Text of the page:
Creative Outcomes: Student-Generated Maps Annotate History

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Robert Marzano explains in The Art and Science of Teaching that to maximize learning students should actively process content as they are learning it. So how does geography fit in this Active Learning Continuum?

Clearly, geography skills encompass more than the obvious “Where” questions. Students can expand their geographic reach to explain “How” and “Why” by making annotated maps that illustrate complex understanding.

Social Studies standards like these in North Carolina promote precisely this level of student-centered pedagogy.

Objective 1.01 Create maps, charts, graphs… as tools to illustrate information about different people, places, and regions… Objective 1.02 Generate, interpret, and manipulate information from tools such as maps, globes, charts… to pose and answer questions about space and place, environment and society.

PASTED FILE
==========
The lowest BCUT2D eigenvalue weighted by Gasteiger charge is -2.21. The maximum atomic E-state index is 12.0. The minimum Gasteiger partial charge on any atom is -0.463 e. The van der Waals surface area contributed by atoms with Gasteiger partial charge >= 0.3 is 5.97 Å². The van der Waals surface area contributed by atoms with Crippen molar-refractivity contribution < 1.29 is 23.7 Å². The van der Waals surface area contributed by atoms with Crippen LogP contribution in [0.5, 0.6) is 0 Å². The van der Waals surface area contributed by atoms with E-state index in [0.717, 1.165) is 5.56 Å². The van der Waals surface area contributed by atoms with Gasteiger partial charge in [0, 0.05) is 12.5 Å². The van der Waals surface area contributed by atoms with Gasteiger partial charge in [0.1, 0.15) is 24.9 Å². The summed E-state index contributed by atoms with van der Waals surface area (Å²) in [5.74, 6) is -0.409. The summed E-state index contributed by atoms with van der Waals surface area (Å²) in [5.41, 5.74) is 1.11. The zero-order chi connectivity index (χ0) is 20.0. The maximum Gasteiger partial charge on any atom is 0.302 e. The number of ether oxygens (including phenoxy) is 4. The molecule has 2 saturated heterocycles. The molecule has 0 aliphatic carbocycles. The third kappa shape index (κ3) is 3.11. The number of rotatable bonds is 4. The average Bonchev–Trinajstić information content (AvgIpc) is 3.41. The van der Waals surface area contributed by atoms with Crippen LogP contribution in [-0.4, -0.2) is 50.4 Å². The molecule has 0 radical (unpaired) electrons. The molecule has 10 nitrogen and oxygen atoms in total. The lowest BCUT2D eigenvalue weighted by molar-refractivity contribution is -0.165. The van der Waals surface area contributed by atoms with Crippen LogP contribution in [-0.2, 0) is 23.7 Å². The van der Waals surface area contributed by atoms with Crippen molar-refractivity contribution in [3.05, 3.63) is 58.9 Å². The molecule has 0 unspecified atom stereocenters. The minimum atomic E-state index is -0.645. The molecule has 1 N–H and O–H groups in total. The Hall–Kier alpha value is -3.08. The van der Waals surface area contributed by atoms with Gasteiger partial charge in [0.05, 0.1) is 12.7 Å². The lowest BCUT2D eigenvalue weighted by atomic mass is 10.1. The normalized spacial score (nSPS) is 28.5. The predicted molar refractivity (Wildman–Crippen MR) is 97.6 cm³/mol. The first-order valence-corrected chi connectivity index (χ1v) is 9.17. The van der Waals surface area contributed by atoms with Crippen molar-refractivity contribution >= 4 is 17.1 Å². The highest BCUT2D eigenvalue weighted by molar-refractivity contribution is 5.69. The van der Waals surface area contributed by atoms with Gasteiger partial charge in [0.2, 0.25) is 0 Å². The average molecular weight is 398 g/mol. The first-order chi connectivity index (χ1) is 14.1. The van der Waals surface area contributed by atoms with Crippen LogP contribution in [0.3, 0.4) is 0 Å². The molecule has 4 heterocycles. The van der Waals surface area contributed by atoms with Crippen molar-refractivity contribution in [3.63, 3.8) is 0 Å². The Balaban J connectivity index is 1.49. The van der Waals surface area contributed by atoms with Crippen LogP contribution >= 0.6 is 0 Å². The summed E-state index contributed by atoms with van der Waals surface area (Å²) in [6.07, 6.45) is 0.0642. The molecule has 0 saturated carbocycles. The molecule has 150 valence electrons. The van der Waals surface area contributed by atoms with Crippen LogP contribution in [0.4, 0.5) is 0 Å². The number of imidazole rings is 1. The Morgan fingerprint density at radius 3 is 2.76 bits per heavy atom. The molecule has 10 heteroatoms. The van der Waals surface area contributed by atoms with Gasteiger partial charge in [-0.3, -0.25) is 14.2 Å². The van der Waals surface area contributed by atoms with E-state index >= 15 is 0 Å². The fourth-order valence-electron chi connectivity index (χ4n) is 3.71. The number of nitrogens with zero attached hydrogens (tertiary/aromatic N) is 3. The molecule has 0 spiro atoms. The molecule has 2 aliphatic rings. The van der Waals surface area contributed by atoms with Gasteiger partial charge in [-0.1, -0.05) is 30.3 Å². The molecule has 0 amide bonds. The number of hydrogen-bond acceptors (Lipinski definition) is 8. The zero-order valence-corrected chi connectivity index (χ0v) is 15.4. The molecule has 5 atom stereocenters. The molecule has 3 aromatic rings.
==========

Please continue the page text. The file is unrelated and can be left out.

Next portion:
Imagine students using a geographic context to display, for example, the pros and cons of three potential routes to the 1890s Gold Rush in California.

goldrushmap

Curriculum Pathways Interactive Atlas student-created map of routes to the California Gold Rush of 1849.

Or imagine students conducting online research to assess data and create an annotated map with triangles connecting countries where one or more languages are spoken across three contiguous countries.

salanguagemap

Curriculum Pathways Interactive Atlas: student-created map of language connections across South America.

Here students create annotated maps that highlight inquiry-based learning. Such activities exhibit the synergy of technology and creativity that NCSS Curriculum Standards demand. Students produce outcomes that display learning in a geographic context.

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About Author

Molly Farrow

Molly Farrow taught high school history for 11 years in Wake County and Durham County. She also taught at the Taipei American School in Taiwan. She received a M.A.T. degree from the University of North Carolina and a B.S. degree in Political Science from Wake Forest University. Outside work, she enjoys traveling and spending time with her family and their dog, Dante.

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